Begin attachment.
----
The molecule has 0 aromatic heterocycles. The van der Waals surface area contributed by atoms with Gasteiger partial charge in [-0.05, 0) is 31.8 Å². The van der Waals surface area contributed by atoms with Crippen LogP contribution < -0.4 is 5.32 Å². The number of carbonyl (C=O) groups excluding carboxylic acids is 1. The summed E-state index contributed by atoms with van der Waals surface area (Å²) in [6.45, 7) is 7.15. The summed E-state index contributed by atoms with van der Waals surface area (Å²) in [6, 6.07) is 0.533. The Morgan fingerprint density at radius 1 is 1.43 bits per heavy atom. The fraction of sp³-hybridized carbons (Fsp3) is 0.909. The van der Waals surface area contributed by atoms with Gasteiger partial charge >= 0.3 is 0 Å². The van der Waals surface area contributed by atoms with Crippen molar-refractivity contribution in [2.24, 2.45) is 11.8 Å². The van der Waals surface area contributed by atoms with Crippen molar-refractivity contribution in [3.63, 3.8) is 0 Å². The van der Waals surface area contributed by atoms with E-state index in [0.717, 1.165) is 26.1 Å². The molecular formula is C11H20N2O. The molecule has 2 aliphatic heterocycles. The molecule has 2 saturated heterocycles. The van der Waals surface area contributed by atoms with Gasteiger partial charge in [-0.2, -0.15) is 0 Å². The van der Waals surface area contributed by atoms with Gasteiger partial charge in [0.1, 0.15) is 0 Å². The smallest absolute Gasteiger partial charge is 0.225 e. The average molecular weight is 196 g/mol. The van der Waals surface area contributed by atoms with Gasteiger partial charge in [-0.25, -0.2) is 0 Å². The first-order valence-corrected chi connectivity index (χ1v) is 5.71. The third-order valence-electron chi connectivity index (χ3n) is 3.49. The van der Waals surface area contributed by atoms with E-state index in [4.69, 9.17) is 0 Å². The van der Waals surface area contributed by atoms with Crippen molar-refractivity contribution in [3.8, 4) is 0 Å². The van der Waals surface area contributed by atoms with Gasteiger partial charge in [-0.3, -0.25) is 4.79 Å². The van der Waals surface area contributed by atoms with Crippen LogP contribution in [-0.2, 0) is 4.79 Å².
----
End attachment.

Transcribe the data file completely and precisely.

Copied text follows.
The molecule has 0 aromatic heterocycles. The van der Waals surface area contributed by atoms with Gasteiger partial charge in [-0.05, 0) is 31.8 Å². The van der Waals surface area contributed by atoms with Crippen LogP contribution < -0.4 is 5.32 Å². The number of carbonyl (C=O) groups excluding carboxylic acids is 1. The summed E-state index contributed by atoms with van der Waals surface area (Å²) in [6.45, 7) is 7.15. The summed E-state index contributed by atoms with van der Waals surface area (Å²) in [6, 6.07) is 0.533. The Morgan fingerprint density at radius 1 is 1.43 bits per heavy atom. The fraction of sp³-hybridized carbons (Fsp3) is 0.909. The van der Waals surface area contributed by atoms with Gasteiger partial charge >= 0.3 is 0 Å². The van der Waals surface area contributed by atoms with Crippen molar-refractivity contribution in [2.24, 2.45) is 11.8 Å². The van der Waals surface area contributed by atoms with Crippen molar-refractivity contribution in [3.63, 3.8) is 0 Å². The van der Waals surface area contributed by atoms with E-state index in [0.717, 1.165) is 26.1 Å². The molecular formula is C11H20N2O. The molecule has 2 aliphatic heterocycles. The molecule has 2 saturated heterocycles. The van der Waals surface area contributed by atoms with Gasteiger partial charge in [-0.2, -0.15) is 0 Å². The van der Waals surface area contributed by atoms with Gasteiger partial charge in [0.1, 0.15) is 0 Å². The smallest absolute Gasteiger partial charge is 0.225 e. The average molecular weight is 196 g/mol. The van der Waals surface area contributed by atoms with Gasteiger partial charge in [-0.25, -0.2) is 0 Å². The first-order valence-corrected chi connectivity index (χ1v) is 5.71. The third-order valence-electron chi connectivity index (χ3n) is 3.49. The van der Waals surface area contributed by atoms with E-state index in [4.69, 9.17) is 0 Å². The van der Waals surface area contributed by atoms with Crippen molar-refractivity contribution in [3.8, 4) is 0 Å². The van der Waals surface area contributed by atoms with Gasteiger partial charge in [-0.3, -0.25) is 4.79 Å². The van der Waals surface area contributed by atoms with Crippen LogP contribution in [-0.2, 0) is 4.79 Å².